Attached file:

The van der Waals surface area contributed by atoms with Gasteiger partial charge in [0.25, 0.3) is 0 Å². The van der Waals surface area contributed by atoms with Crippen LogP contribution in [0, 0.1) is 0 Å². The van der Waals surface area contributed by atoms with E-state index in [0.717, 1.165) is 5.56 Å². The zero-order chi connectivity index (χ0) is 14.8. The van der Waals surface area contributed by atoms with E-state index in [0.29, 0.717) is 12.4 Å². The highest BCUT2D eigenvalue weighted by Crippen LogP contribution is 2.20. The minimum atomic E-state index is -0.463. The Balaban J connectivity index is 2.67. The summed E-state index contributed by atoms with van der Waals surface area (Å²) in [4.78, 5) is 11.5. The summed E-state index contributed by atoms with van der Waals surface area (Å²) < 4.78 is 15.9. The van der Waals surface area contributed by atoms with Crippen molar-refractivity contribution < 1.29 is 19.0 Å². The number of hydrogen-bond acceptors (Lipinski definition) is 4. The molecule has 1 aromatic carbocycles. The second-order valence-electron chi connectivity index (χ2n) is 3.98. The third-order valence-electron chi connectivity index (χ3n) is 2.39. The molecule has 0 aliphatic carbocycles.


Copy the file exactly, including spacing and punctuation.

The van der Waals surface area contributed by atoms with Gasteiger partial charge in [0.25, 0.3) is 0 Å². The van der Waals surface area contributed by atoms with Crippen LogP contribution in [0, 0.1) is 0 Å². The van der Waals surface area contributed by atoms with E-state index in [0.717, 1.165) is 5.56 Å². The zero-order chi connectivity index (χ0) is 14.8. The van der Waals surface area contributed by atoms with E-state index in [0.29, 0.717) is 12.4 Å². The highest BCUT2D eigenvalue weighted by Crippen LogP contribution is 2.20. The minimum atomic E-state index is -0.463. The Balaban J connectivity index is 2.67. The summed E-state index contributed by atoms with van der Waals surface area (Å²) in [4.78, 5) is 11.5. The summed E-state index contributed by atoms with van der Waals surface area (Å²) < 4.78 is 15.9. The van der Waals surface area contributed by atoms with Crippen molar-refractivity contribution < 1.29 is 19.0 Å². The number of hydrogen-bond acceptors (Lipinski definition) is 4. The molecule has 1 aromatic carbocycles. The second-order valence-electron chi connectivity index (χ2n) is 3.98. The third-order valence-electron chi connectivity index (χ3n) is 2.39. The molecule has 0 aliphatic carbocycles.